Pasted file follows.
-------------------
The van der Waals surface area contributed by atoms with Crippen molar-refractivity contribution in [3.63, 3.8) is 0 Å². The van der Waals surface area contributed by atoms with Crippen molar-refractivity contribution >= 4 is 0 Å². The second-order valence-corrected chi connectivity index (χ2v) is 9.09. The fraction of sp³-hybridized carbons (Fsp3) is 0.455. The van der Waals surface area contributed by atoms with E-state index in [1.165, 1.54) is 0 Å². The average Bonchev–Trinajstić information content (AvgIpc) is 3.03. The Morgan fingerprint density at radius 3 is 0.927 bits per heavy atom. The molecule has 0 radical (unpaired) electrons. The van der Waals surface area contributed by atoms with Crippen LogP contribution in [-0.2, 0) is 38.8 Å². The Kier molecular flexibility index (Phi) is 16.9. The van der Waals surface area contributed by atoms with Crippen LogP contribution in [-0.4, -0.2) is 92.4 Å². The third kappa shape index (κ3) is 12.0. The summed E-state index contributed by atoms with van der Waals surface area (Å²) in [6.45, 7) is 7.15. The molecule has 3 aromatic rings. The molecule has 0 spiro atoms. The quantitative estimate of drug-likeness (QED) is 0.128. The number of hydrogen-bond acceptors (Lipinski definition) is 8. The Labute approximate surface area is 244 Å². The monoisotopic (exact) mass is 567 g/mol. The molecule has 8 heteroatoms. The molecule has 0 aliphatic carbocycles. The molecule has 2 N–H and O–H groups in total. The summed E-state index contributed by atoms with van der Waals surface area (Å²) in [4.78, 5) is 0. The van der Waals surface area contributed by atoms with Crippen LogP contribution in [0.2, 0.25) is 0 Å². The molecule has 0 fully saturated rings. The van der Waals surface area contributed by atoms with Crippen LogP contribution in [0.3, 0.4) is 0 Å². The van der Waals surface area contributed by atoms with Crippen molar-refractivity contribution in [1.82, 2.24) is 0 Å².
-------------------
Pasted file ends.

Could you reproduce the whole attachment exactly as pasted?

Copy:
The van der Waals surface area contributed by atoms with Crippen molar-refractivity contribution in [3.63, 3.8) is 0 Å². The van der Waals surface area contributed by atoms with Crippen molar-refractivity contribution >= 4 is 0 Å². The second-order valence-corrected chi connectivity index (χ2v) is 9.09. The fraction of sp³-hybridized carbons (Fsp3) is 0.455. The van der Waals surface area contributed by atoms with E-state index in [1.165, 1.54) is 0 Å². The average Bonchev–Trinajstić information content (AvgIpc) is 3.03. The Morgan fingerprint density at radius 3 is 0.927 bits per heavy atom. The molecule has 0 radical (unpaired) electrons. The van der Waals surface area contributed by atoms with Crippen LogP contribution in [-0.2, 0) is 38.8 Å². The Kier molecular flexibility index (Phi) is 16.9. The van der Waals surface area contributed by atoms with Crippen LogP contribution in [-0.4, -0.2) is 92.4 Å². The third kappa shape index (κ3) is 12.0. The summed E-state index contributed by atoms with van der Waals surface area (Å²) in [6.45, 7) is 7.15. The molecule has 3 aromatic rings. The molecule has 0 spiro atoms. The quantitative estimate of drug-likeness (QED) is 0.128. The number of hydrogen-bond acceptors (Lipinski definition) is 8. The Labute approximate surface area is 244 Å². The monoisotopic (exact) mass is 567 g/mol. The molecule has 8 heteroatoms. The molecule has 0 aliphatic carbocycles. The molecule has 2 N–H and O–H groups in total. The summed E-state index contributed by atoms with van der Waals surface area (Å²) in [4.78, 5) is 0. The van der Waals surface area contributed by atoms with Crippen LogP contribution in [0.2, 0.25) is 0 Å². The molecule has 0 fully saturated rings. The van der Waals surface area contributed by atoms with Crippen LogP contribution in [0.3, 0.4) is 0 Å². The van der Waals surface area contributed by atoms with Crippen molar-refractivity contribution in [1.82, 2.24) is 0 Å².